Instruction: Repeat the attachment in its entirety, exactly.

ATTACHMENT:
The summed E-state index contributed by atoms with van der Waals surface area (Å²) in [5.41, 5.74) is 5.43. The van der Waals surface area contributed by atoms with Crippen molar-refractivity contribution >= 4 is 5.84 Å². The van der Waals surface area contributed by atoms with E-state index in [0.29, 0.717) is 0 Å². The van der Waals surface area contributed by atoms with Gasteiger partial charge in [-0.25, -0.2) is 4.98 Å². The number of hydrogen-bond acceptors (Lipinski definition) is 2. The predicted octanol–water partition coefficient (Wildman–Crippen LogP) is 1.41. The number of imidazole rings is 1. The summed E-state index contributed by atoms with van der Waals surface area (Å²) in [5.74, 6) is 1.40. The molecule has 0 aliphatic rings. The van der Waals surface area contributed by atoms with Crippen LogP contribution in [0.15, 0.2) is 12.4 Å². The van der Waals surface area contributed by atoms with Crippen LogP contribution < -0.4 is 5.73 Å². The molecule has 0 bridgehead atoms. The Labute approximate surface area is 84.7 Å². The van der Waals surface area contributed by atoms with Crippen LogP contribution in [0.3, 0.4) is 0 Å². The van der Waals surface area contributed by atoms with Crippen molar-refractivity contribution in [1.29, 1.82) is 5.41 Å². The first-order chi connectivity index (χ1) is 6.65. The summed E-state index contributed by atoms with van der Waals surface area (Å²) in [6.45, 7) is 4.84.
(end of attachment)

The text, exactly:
The summed E-state index contributed by atoms with van der Waals surface area (Å²) in [5.41, 5.74) is 5.43. The van der Waals surface area contributed by atoms with Crippen molar-refractivity contribution >= 4 is 5.84 Å². The van der Waals surface area contributed by atoms with E-state index in [0.29, 0.717) is 0 Å². The van der Waals surface area contributed by atoms with Gasteiger partial charge in [-0.25, -0.2) is 4.98 Å². The number of hydrogen-bond acceptors (Lipinski definition) is 2. The predicted octanol–water partition coefficient (Wildman–Crippen LogP) is 1.41. The number of imidazole rings is 1. The summed E-state index contributed by atoms with van der Waals surface area (Å²) in [5.74, 6) is 1.40. The molecule has 0 aliphatic rings. The van der Waals surface area contributed by atoms with Crippen LogP contribution in [0.15, 0.2) is 12.4 Å². The van der Waals surface area contributed by atoms with Crippen LogP contribution < -0.4 is 5.73 Å². The molecule has 0 bridgehead atoms. The Labute approximate surface area is 84.7 Å². The van der Waals surface area contributed by atoms with Crippen LogP contribution in [0.3, 0.4) is 0 Å². The van der Waals surface area contributed by atoms with Crippen molar-refractivity contribution in [1.29, 1.82) is 5.41 Å². The first-order chi connectivity index (χ1) is 6.65. The summed E-state index contributed by atoms with van der Waals surface area (Å²) in [6.45, 7) is 4.84.